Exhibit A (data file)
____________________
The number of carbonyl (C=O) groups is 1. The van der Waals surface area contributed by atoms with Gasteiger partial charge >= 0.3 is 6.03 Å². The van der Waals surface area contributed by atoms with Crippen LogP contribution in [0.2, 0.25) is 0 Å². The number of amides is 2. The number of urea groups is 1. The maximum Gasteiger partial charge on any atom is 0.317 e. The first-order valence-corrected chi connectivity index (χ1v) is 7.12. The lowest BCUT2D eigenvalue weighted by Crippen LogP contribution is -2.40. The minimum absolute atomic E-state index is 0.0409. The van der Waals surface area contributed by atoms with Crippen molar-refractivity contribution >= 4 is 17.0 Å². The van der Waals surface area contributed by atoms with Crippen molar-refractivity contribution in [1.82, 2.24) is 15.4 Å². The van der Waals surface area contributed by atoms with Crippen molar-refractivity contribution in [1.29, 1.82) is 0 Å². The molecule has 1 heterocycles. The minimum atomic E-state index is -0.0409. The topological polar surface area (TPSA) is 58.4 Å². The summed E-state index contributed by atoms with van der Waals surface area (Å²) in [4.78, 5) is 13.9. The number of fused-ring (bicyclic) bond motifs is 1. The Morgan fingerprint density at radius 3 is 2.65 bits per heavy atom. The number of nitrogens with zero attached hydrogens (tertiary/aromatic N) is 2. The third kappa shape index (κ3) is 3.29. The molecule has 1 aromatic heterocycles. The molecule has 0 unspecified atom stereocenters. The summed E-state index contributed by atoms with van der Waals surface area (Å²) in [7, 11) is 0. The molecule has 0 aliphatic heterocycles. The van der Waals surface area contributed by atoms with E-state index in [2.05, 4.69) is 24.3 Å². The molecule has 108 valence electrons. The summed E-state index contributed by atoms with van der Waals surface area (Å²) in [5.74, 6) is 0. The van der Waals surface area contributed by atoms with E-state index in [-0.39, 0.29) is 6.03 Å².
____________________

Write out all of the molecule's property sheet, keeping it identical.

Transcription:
The number of carbonyl (C=O) groups is 1. The van der Waals surface area contributed by atoms with Gasteiger partial charge >= 0.3 is 6.03 Å². The van der Waals surface area contributed by atoms with Crippen LogP contribution in [0.2, 0.25) is 0 Å². The number of amides is 2. The number of urea groups is 1. The maximum Gasteiger partial charge on any atom is 0.317 e. The first-order valence-corrected chi connectivity index (χ1v) is 7.12. The lowest BCUT2D eigenvalue weighted by Crippen LogP contribution is -2.40. The minimum absolute atomic E-state index is 0.0409. The van der Waals surface area contributed by atoms with Crippen molar-refractivity contribution >= 4 is 17.0 Å². The van der Waals surface area contributed by atoms with Crippen molar-refractivity contribution in [1.82, 2.24) is 15.4 Å². The van der Waals surface area contributed by atoms with Crippen molar-refractivity contribution in [1.29, 1.82) is 0 Å². The molecule has 1 heterocycles. The minimum atomic E-state index is -0.0409. The topological polar surface area (TPSA) is 58.4 Å². The summed E-state index contributed by atoms with van der Waals surface area (Å²) in [4.78, 5) is 13.9. The number of fused-ring (bicyclic) bond motifs is 1. The Morgan fingerprint density at radius 3 is 2.65 bits per heavy atom. The number of nitrogens with zero attached hydrogens (tertiary/aromatic N) is 2. The third kappa shape index (κ3) is 3.29. The molecule has 1 aromatic heterocycles. The molecule has 0 unspecified atom stereocenters. The summed E-state index contributed by atoms with van der Waals surface area (Å²) in [7, 11) is 0. The molecule has 0 aliphatic heterocycles. The van der Waals surface area contributed by atoms with E-state index in [2.05, 4.69) is 24.3 Å². The molecule has 108 valence electrons. The summed E-state index contributed by atoms with van der Waals surface area (Å²) in [5.74, 6) is 0. The van der Waals surface area contributed by atoms with E-state index in [-0.39, 0.29) is 6.03 Å².